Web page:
Blackboard Online System to be Replaced
New System Moodle More Effective

Blackboard may be seeing its final days at SF State, as a new program called Moodle is being tested across the campus as a possible replacement.

Twenty-five instructors and 1,500 students are using Moodle this semester, and university officials said they plan to have 10,000 students using it in the fall.

This comes after glitches in the Blackboard system have left portions of it unusable, with some problems with the system not being repaired for months at a time.

"Moodle is much more efficient than Blackboard,” said Thu Tran, a freshman theatre major who has used both systems. "I actually encounter a lot more frustration trying to look around on Blackboard and I have never actually found Blackboard useful.”

The possible replacement system, Moodle, presents information in an easily accessible format that can be arranged by instructors to meet their specific needs. It includes discussion forums, quizzing functions and the use of MP3 files.

“The structure of Moodle is very easy,” said Kevin Kelly, assistant director for the Center for the Enhancement of Teaching. “(The) information can be organized by week or by topic.”

Kelly said about 50 faculty members voiced concerns about Blackboard in campus focus groups, inspiring his department to look for a different system.

Moodle seems to be a good option because it user-friendly and the product itself is free, freeing up possible funding to hire technical support staffers to maintain the system on campus and thus repair any problems quickly. Moodle is also open source, which means individual users like SF State, or any interested programmer, can actually modify the program to fit their needs, repair bugs and enhance features.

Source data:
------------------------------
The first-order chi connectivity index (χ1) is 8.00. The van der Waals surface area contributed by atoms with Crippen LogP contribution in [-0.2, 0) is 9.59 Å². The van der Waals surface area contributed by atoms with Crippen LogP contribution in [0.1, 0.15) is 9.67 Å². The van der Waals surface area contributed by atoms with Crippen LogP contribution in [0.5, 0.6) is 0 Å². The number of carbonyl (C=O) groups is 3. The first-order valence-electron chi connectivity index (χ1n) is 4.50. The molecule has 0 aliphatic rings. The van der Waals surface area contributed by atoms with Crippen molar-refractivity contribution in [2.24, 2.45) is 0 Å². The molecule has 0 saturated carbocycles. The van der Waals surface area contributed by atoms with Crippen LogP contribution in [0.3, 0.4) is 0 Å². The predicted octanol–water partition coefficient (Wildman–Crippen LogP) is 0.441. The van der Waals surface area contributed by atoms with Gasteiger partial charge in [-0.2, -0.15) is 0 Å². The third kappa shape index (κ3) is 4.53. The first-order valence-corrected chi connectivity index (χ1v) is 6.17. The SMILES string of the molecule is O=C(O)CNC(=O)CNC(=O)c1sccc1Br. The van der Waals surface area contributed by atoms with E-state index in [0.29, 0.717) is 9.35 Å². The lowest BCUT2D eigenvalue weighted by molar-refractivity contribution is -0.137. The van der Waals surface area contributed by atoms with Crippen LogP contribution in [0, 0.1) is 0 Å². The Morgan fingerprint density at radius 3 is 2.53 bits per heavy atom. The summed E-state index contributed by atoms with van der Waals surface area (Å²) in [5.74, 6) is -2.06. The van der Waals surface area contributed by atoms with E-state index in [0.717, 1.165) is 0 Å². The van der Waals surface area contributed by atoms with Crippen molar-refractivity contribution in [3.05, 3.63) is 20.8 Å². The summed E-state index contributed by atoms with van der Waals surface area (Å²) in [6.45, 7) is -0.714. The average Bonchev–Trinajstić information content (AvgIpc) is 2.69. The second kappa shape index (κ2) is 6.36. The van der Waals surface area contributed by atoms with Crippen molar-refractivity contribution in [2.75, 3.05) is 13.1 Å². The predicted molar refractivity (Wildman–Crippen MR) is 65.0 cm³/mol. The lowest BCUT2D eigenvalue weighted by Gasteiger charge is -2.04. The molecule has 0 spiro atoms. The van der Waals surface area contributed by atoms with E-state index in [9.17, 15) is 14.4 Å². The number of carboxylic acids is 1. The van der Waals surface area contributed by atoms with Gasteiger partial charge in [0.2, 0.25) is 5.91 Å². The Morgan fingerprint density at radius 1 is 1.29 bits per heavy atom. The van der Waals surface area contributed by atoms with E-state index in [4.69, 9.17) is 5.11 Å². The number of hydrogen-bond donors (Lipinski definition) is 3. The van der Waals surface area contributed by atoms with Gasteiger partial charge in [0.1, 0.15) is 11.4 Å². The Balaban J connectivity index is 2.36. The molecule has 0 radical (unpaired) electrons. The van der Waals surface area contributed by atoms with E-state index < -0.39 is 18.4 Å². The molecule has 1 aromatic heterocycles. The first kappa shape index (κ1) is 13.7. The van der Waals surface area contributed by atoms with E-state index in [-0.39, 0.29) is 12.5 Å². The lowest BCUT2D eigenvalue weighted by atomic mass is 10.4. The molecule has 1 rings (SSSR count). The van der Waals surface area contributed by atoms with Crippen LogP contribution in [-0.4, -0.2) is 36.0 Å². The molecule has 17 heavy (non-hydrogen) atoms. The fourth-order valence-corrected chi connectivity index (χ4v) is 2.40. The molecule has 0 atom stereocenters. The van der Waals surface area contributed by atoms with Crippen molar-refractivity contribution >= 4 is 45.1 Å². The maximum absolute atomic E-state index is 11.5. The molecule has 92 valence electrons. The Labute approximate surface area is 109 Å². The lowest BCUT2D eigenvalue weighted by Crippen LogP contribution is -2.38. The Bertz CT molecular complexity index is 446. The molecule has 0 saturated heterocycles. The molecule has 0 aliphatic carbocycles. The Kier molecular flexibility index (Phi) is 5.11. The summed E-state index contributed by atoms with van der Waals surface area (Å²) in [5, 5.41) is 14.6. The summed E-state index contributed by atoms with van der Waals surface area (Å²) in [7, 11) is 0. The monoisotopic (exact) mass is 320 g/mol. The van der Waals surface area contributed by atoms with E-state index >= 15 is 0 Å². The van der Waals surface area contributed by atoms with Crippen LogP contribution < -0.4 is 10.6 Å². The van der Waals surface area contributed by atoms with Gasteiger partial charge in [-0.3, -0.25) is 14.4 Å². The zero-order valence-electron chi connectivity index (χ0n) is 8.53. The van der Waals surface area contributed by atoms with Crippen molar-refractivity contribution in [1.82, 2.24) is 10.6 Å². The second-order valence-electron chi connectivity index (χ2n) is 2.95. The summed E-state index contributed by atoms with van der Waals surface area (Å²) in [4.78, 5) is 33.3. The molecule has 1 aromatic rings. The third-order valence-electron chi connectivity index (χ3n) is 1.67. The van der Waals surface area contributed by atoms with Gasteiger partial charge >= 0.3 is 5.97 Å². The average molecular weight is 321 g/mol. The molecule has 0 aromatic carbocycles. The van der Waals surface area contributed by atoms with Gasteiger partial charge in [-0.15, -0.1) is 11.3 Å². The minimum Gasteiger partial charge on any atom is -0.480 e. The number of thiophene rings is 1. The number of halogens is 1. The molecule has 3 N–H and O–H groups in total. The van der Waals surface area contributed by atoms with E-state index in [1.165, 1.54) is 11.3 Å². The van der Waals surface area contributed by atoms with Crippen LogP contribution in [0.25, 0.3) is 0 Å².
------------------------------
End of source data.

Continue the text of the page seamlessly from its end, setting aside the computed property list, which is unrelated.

“We could potentially hire people on our campus to run the software instead of relying on Blackboard to do it,” Kelly said. “We could control our own system and make changes easily. Instructors would be able to change over to Moodle very easily as well."

“We have a tool instructors can use to convert what they have set up for Blackboard over to Moodle,” Kelly said.

Biology professor Ann Auleb prefers using Moodle for her classes.

“We hop the university will switch over to Moodle, it’s much more user friendly,” Auleb said.

She said giving exams and quizzes online could be done by simply using Moodle.

“Quizzes are very easy – much more so than with Blackboard. Students have less problems getting kicked out,” Auleb said. She added that the system is generally more easily accessible.

However, some students argue that the real advantage is for the professors.

"I understand if an instructor doesn't want to sit around for 5 hours correcting a couple hundred of students' assignments,” said Tran. “But there is nothing that I get from online technology that I couldn't get from a well-thought-out lesson plan and a competent instructor.”

Moodle was designed by Martin Dougiamas while he was earning his Ph.D. at Curtin University in Australia. He developed the program for his dissertation, as a socio-constructivist approach to learning.

“We will see what happens in June,” Kelly said, citing the approximately 30,000 students at New Zealand universities and polytechnics already using the program, he added that he believes the system can handle the large student population of SF State.

“We are looking partly at if we can handle the large numbers but we believe based on New Zealand has done that it will work out fine,” said Kelly.







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